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Mickelson wants to make it easy
It wasn’t like that in 1994 when he won the U.S. Open at Oakmont.
“I think I did Matt Lauer and “Today” _ Katie Couric was there still back in the day _ did a little thing with them,” he said. “Went back to the 18th green at Oakmont, and that was the only thing. I didn’t even own a house in those days. I got back on my plane, myself and (wife) Leizl, and flew back to London. We rented a cottage from Renton Laidlaw, and we just hid from the world there.
“The whole thing has changed a lot, especially since `94,” he said. “There are so many story lines that people want. So it can get very, very busy.”
HANSON‘S BACK: Peter Hanson has been struggling with a sore back, and he’s still not sure if he’ll tee it up Thursday. The Swede said it was 50-50 he would play.
“I thought the disk problem in my back was getting better, but then it starts to feel worse,” Hanson said.
Hanson had planned to play The Greenbrier Classic and the following week, either in America or Scotland. But there was a rain delay at The Greenbrier, and he couldn’t move when play resumed so he had to withdraw. He came straight to Scotland to work with his physical therapist trying to get ready.
The key was going to be Tuesday.
“If I can play nine holes pain-free, then that will be the key to my playing or not,” he said.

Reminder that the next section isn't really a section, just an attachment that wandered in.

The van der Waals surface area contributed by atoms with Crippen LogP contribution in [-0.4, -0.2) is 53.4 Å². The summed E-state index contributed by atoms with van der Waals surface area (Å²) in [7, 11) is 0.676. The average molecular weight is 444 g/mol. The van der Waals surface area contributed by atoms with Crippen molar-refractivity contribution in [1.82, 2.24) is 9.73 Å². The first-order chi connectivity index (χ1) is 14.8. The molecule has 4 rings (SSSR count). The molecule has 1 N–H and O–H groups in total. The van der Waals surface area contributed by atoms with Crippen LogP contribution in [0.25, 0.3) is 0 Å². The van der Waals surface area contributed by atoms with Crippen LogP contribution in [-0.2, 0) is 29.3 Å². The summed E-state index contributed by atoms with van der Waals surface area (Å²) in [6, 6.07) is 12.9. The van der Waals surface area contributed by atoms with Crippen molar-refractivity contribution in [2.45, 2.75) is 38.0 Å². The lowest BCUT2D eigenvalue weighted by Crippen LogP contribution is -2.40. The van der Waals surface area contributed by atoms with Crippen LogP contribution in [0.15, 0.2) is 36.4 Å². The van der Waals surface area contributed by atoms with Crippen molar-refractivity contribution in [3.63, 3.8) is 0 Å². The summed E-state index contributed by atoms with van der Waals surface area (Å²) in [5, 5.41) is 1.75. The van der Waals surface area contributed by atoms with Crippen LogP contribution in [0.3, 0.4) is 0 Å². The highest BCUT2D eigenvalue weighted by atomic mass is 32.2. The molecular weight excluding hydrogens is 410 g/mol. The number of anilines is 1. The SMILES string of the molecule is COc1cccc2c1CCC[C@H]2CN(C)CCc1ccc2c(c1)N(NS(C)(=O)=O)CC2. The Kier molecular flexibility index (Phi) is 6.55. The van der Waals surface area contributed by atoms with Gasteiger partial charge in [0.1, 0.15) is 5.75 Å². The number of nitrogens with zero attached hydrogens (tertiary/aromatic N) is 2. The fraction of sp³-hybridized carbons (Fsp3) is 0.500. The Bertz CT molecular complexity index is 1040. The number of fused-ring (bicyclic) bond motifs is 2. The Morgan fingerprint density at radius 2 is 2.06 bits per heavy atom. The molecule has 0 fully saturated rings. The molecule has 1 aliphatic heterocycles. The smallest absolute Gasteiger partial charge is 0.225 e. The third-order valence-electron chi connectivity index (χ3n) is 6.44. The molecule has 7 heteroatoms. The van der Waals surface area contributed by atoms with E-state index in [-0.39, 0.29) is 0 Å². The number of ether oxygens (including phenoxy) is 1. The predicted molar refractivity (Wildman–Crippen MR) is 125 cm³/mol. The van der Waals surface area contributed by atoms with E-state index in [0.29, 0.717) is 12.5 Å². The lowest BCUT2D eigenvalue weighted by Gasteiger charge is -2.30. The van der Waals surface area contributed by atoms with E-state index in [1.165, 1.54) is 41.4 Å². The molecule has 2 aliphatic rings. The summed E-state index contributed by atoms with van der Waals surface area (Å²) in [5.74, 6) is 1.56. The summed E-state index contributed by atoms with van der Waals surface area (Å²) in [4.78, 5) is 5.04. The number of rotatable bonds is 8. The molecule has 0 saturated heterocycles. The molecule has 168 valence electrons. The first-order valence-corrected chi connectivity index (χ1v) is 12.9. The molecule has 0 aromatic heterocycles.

The first alternate if he were to withdraw is Joost Luiten of The Netherlands.
THE FRENCH CONNECTION: Thomas Levet was part of the four-man playoff at Muirfield in 2002, and he went one extra hole of sudden death before making bogey on the 18th hole and losing to Ernie Els. He didn’t qualify to play this year. Neither did the other two from that playoff, Stuart Appleby and Steve Elkington.
Levet is doing TV work, and he said it’s been tough.
“I am fine here in the practice range, but when I walk back among the crowd it is difficult because everyone keeps reminding me of what happened in 2002,” Levet said. “I think I’ve signed 20,000 autographs already this week, so it is very difficult.”
France at least is represented by Gregory Bourdy, so maybe he can get atonement from his country.
Taxpayers must pay the freight for over-budget train projects
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